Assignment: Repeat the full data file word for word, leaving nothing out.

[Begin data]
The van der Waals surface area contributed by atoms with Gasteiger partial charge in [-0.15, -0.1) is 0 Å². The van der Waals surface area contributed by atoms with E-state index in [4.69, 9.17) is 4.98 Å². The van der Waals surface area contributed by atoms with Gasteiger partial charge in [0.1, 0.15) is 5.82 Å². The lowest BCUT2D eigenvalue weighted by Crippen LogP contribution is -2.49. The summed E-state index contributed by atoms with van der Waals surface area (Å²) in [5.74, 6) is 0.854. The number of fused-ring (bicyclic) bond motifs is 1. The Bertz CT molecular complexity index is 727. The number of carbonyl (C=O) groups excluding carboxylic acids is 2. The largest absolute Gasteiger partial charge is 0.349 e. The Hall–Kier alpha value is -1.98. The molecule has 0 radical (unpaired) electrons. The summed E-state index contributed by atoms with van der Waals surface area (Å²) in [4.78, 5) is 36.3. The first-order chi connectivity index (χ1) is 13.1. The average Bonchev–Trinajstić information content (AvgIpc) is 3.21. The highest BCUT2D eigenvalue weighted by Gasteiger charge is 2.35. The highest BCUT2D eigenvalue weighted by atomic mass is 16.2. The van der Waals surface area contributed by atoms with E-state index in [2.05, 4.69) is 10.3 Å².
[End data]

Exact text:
The van der Waals surface area contributed by atoms with Gasteiger partial charge in [-0.15, -0.1) is 0 Å². The van der Waals surface area contributed by atoms with E-state index in [4.69, 9.17) is 4.98 Å². The van der Waals surface area contributed by atoms with Gasteiger partial charge in [0.1, 0.15) is 5.82 Å². The lowest BCUT2D eigenvalue weighted by Crippen LogP contribution is -2.49. The summed E-state index contributed by atoms with van der Waals surface area (Å²) in [5.74, 6) is 0.854. The number of fused-ring (bicyclic) bond motifs is 1. The Bertz CT molecular complexity index is 727. The number of carbonyl (C=O) groups excluding carboxylic acids is 2. The largest absolute Gasteiger partial charge is 0.349 e. The Hall–Kier alpha value is -1.98. The molecule has 0 radical (unpaired) electrons. The summed E-state index contributed by atoms with van der Waals surface area (Å²) in [4.78, 5) is 36.3. The first-order chi connectivity index (χ1) is 13.1. The average Bonchev–Trinajstić information content (AvgIpc) is 3.21. The highest BCUT2D eigenvalue weighted by Gasteiger charge is 2.35. The highest BCUT2D eigenvalue weighted by atomic mass is 16.2. The van der Waals surface area contributed by atoms with E-state index in [2.05, 4.69) is 10.3 Å².